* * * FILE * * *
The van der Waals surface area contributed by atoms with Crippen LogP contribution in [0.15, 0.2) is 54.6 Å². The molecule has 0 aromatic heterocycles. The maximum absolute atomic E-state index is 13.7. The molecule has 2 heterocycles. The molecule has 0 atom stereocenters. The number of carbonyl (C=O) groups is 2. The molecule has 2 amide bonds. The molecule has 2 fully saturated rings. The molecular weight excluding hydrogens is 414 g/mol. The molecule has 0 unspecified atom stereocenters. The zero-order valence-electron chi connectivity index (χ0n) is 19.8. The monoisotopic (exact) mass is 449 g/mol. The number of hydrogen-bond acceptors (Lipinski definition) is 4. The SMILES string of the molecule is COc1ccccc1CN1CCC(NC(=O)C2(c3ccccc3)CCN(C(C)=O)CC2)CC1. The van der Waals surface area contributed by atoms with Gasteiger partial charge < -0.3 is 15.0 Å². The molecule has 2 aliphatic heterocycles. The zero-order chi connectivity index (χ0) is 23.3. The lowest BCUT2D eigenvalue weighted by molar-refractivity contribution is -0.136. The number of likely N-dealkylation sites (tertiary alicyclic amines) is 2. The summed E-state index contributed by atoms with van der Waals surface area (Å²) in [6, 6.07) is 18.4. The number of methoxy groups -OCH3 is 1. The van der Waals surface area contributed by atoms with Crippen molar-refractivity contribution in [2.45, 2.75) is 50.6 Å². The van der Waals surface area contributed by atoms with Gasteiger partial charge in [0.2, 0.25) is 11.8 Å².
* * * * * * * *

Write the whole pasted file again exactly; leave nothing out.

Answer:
The van der Waals surface area contributed by atoms with Crippen LogP contribution in [0.15, 0.2) is 54.6 Å². The molecule has 0 aromatic heterocycles. The maximum absolute atomic E-state index is 13.7. The molecule has 2 heterocycles. The molecule has 0 atom stereocenters. The number of carbonyl (C=O) groups is 2. The molecule has 2 amide bonds. The molecule has 2 fully saturated rings. The molecular weight excluding hydrogens is 414 g/mol. The molecule has 0 unspecified atom stereocenters. The zero-order valence-electron chi connectivity index (χ0n) is 19.8. The monoisotopic (exact) mass is 449 g/mol. The number of hydrogen-bond acceptors (Lipinski definition) is 4. The SMILES string of the molecule is COc1ccccc1CN1CCC(NC(=O)C2(c3ccccc3)CCN(C(C)=O)CC2)CC1. The van der Waals surface area contributed by atoms with Gasteiger partial charge < -0.3 is 15.0 Å². The molecule has 2 aliphatic heterocycles. The zero-order chi connectivity index (χ0) is 23.3. The lowest BCUT2D eigenvalue weighted by molar-refractivity contribution is -0.136. The number of likely N-dealkylation sites (tertiary alicyclic amines) is 2. The summed E-state index contributed by atoms with van der Waals surface area (Å²) in [6, 6.07) is 18.4. The number of methoxy groups -OCH3 is 1. The van der Waals surface area contributed by atoms with Crippen molar-refractivity contribution in [2.45, 2.75) is 50.6 Å². The van der Waals surface area contributed by atoms with Gasteiger partial charge in [0.2, 0.25) is 11.8 Å².